In looking at the average grocery bills above, one might start to think that they are spending too much on groceries, if they didn’t already feel that way before. Here are a few tips for lowering one’s monthly grocery bill.

1. Make a Budget and Plan Ahead

Allocating funds for groceries in a monthly budget planner then making a plan for what to buy can help reduce one’s grocery bill. Meal planning and shopping lists can help you stick with your budget.

2. Look for Discounts and Sales

There are many discount apps and coupons available for those who are grocery shopping on a budget. They are free and can help with reducing one’s grocery bill. However, some coupons can be tricky and actually cause additional spending, if they ask one to purchase two or more of an item to get the discount or they result in buying an item that wouldn’t have been purchased otherwise. Some stores also have sale days, especially after a big holiday, so those can be good days to go shopping.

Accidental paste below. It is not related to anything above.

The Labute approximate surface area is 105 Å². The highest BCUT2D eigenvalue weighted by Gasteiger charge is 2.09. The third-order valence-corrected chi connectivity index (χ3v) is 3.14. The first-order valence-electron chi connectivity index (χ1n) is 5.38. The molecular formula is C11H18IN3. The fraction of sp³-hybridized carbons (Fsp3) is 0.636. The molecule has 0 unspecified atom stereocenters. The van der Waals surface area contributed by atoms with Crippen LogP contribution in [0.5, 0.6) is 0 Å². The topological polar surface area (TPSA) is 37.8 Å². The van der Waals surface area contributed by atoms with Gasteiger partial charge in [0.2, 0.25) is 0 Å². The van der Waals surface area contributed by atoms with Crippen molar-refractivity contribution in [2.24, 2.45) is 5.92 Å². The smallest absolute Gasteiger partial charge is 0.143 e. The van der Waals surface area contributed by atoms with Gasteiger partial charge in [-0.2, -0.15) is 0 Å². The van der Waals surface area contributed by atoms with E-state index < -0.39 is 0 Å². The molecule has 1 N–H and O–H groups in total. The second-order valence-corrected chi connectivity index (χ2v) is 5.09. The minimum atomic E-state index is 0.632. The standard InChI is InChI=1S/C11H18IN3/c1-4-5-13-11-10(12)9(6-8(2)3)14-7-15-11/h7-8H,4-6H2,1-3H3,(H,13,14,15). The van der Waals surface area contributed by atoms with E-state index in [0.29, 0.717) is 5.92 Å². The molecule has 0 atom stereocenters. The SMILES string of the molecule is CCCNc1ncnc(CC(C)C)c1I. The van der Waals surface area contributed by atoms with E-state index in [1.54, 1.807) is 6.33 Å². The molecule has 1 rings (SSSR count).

3. Don’t Shop on an Empty Stomach

Avoiding impulse buying is another way to reduce one’s grocery bill. Studies have shown that shopping on an empty stomach leads shoppers to spend more and to buy high calorie foods that may be less healthy.

4. Consider Meal Kits

Although meal kit services may appear expensive, and some are, if they reduce the amount that one eats out at restaurants or the amount spent on groceries, that is a plus. Meal kits provide pre-portioned meals, so they prevent buying extra ingredients that go to waste.

5. Pay Attention to Delivery Fees

Having groceries delivered can be a great way to save time, and since it can help with sticking to a plan and grocery list, it can also help prevent impulse buys. However, delivery fees and tips can add up, so it’s important to factor those into monthly budgeting.

6. Shop at a Different Store